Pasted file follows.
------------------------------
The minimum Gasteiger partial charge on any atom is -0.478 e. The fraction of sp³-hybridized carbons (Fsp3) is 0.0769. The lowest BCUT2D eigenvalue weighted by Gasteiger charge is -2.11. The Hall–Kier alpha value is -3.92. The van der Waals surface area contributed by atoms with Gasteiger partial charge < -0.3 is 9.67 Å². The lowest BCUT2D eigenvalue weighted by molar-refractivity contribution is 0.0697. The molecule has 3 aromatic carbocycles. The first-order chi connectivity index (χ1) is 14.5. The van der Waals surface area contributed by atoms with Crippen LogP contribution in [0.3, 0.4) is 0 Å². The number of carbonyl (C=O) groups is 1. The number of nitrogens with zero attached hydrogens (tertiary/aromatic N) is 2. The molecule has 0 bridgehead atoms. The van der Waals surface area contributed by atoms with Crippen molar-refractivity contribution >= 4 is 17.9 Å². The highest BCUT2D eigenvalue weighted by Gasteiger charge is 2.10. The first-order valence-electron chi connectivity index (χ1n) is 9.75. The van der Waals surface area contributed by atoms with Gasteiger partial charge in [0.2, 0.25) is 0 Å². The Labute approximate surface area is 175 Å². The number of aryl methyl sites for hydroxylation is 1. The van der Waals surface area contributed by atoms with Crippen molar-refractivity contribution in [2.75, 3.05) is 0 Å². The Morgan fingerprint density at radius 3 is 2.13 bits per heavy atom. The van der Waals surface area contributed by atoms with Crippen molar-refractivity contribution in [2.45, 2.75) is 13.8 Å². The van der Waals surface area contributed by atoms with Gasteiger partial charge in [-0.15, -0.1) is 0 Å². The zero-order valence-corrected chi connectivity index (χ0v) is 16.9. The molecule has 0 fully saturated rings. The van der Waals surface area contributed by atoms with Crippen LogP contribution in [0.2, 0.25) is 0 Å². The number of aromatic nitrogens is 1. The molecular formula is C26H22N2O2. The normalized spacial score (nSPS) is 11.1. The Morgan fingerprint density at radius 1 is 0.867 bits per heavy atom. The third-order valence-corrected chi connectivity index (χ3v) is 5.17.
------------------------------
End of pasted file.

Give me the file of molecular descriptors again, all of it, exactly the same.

The minimum Gasteiger partial charge on any atom is -0.478 e. The fraction of sp³-hybridized carbons (Fsp3) is 0.0769. The lowest BCUT2D eigenvalue weighted by Gasteiger charge is -2.11. The Hall–Kier alpha value is -3.92. The van der Waals surface area contributed by atoms with Gasteiger partial charge < -0.3 is 9.67 Å². The lowest BCUT2D eigenvalue weighted by molar-refractivity contribution is 0.0697. The molecule has 3 aromatic carbocycles. The first-order chi connectivity index (χ1) is 14.5. The van der Waals surface area contributed by atoms with Crippen LogP contribution in [0.3, 0.4) is 0 Å². The number of carbonyl (C=O) groups is 1. The number of nitrogens with zero attached hydrogens (tertiary/aromatic N) is 2. The molecule has 0 bridgehead atoms. The van der Waals surface area contributed by atoms with Crippen molar-refractivity contribution >= 4 is 17.9 Å². The highest BCUT2D eigenvalue weighted by Gasteiger charge is 2.10. The first-order valence-electron chi connectivity index (χ1n) is 9.75. The van der Waals surface area contributed by atoms with Gasteiger partial charge in [0.2, 0.25) is 0 Å². The Labute approximate surface area is 175 Å². The number of aryl methyl sites for hydroxylation is 1. The van der Waals surface area contributed by atoms with Crippen molar-refractivity contribution in [2.75, 3.05) is 0 Å². The Morgan fingerprint density at radius 3 is 2.13 bits per heavy atom. The van der Waals surface area contributed by atoms with Crippen molar-refractivity contribution in [2.45, 2.75) is 13.8 Å². The van der Waals surface area contributed by atoms with Gasteiger partial charge in [-0.15, -0.1) is 0 Å². The zero-order valence-corrected chi connectivity index (χ0v) is 16.9. The molecule has 0 fully saturated rings. The van der Waals surface area contributed by atoms with Crippen LogP contribution in [0.2, 0.25) is 0 Å². The number of aromatic nitrogens is 1. The molecular formula is C26H22N2O2. The normalized spacial score (nSPS) is 11.1. The Morgan fingerprint density at radius 1 is 0.867 bits per heavy atom. The third-order valence-corrected chi connectivity index (χ3v) is 5.17.